Donald Trump budget seeks 5 percent cut in non-defense spending

Vastavam web: President Donald Trump will propose in his fiscal 2020 budget on Monday that the U.S. Congress cut non-defense spending by 5 percent while boosting spending on the military, veterans’ healthcare and border security, the White House budget office said on Sunday. The Republican president’s proposal, slated for release at 11:30 a.m. (1530 GMT) on the Office of Management and Budget’s website, is expected to be the first volley in this year’s bitter funding fight with Congress, which has control over federal purse strings.

His budget blueprint is expected to be rejected by Congress, where Democrats control the House of Representatives. Spending bills typically need 60 votes to get through the 100-member Senate, where Trump’s fellow Republicans hold 53 seats. Last year, a protracted battle over Trump’s demand for more than $5 billion in wall funding led to a five-week partial shutdown of the government. Congress’ refusal to grant him the funds led Trump to declare a national emergency so he could redirect funds approved for other purposes to the project.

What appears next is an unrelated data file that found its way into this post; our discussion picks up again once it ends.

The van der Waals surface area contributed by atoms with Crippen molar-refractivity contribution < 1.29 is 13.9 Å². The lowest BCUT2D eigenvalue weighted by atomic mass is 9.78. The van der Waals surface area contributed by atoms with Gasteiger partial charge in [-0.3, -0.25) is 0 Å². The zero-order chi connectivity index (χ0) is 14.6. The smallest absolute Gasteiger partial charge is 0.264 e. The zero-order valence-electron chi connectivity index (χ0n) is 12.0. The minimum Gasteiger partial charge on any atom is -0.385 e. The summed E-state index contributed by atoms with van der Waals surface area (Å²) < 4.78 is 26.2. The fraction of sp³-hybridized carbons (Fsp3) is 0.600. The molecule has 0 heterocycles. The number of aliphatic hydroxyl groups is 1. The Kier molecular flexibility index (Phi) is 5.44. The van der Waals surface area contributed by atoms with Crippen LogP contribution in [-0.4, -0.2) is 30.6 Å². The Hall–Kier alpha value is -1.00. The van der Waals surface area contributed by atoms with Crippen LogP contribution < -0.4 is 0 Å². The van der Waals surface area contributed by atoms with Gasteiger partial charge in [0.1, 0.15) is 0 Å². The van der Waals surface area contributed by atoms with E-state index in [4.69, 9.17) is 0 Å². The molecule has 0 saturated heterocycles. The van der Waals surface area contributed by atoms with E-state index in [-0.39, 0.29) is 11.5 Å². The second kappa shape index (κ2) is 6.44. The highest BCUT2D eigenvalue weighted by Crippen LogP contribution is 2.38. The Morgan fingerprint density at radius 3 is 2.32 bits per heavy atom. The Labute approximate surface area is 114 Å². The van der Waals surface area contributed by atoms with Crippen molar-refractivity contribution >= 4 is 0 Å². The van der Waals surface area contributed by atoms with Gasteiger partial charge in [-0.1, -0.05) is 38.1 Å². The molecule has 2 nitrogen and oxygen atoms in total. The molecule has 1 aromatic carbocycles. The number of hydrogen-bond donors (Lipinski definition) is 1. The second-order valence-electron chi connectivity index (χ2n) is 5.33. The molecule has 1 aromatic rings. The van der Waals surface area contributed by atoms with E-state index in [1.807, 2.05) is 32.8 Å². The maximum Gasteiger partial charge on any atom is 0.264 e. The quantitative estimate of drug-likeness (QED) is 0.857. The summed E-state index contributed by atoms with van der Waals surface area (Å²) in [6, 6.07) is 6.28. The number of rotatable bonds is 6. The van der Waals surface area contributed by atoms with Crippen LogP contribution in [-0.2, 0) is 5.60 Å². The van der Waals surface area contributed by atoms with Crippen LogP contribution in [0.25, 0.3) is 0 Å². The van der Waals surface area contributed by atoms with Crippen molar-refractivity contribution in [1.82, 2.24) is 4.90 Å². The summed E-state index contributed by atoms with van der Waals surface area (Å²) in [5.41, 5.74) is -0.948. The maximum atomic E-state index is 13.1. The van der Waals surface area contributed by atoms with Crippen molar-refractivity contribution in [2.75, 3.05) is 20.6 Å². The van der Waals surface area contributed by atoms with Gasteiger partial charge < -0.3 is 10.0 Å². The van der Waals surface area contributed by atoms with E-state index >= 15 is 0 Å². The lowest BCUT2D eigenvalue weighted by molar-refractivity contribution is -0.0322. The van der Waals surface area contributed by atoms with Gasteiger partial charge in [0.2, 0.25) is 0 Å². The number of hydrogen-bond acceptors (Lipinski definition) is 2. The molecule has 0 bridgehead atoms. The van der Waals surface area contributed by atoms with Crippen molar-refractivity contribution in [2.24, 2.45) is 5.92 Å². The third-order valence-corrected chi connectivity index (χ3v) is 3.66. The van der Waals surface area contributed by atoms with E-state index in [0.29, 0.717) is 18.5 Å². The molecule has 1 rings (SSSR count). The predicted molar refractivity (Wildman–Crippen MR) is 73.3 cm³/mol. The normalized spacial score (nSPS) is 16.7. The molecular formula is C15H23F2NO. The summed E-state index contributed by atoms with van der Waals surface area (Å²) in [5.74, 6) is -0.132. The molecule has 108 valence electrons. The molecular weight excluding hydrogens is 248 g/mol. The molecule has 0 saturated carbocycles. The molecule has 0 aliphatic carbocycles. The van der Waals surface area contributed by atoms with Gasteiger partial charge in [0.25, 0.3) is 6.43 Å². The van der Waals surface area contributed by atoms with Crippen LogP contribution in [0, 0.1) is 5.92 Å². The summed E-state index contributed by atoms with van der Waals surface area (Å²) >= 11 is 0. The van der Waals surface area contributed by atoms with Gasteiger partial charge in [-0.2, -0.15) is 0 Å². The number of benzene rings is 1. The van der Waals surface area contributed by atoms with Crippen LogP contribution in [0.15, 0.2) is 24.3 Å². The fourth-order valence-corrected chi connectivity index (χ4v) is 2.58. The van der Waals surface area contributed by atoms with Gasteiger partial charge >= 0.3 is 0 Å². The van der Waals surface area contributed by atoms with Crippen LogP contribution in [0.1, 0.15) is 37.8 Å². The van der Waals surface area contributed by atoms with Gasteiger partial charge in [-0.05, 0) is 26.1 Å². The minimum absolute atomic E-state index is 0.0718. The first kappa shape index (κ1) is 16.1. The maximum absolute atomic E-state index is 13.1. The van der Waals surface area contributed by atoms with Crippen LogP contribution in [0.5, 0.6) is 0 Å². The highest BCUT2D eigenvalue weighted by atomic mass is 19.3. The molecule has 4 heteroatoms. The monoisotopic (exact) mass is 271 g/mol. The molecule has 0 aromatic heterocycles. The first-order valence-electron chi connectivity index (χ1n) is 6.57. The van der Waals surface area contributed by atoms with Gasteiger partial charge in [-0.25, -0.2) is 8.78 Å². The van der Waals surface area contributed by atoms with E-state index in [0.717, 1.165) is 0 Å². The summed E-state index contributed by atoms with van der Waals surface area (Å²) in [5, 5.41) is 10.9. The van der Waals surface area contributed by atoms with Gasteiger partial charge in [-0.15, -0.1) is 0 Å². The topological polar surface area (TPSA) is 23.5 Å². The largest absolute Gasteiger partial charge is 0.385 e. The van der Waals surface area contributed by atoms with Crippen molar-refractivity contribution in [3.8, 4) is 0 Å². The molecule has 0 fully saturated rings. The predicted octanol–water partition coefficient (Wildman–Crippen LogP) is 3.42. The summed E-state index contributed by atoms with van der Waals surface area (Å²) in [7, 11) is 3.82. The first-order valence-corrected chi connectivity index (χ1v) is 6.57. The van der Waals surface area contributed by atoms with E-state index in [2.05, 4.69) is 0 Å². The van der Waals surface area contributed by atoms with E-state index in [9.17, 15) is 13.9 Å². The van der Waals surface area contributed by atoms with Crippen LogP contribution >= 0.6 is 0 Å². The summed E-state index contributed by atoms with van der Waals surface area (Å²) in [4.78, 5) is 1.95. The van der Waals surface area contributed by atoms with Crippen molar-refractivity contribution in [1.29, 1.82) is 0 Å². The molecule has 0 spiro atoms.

The White House and Congress must agree on funding by Oct. 1 to keep the government funded and open – which coincides with the deadline to lift the debt limit, or risk a default, which would have severe economic repercussions. Tax cuts have been a priority for the Republican White House and Congress in recent years, rather than fiscal restraint. The deficit ran to $900 billion in 2019, and the national debt has ballooned to $22 trillion.

Trump wants to cut non-defense program spending by an average of 5 percent below caps that Congress had set for fiscal 2019, the OMB said in a release. Trump’s budget would boost funding for some of his priorities. For example, Trump will propose a 5 percent increase for the Department of Homeland Security to help pay for his border wall and hire more immigration and border enforcement officials. The budget also includes an increase of almost 10 percent for veterans’ healthcare programs from last year, and investments in opioid addiction programs, the OMB said.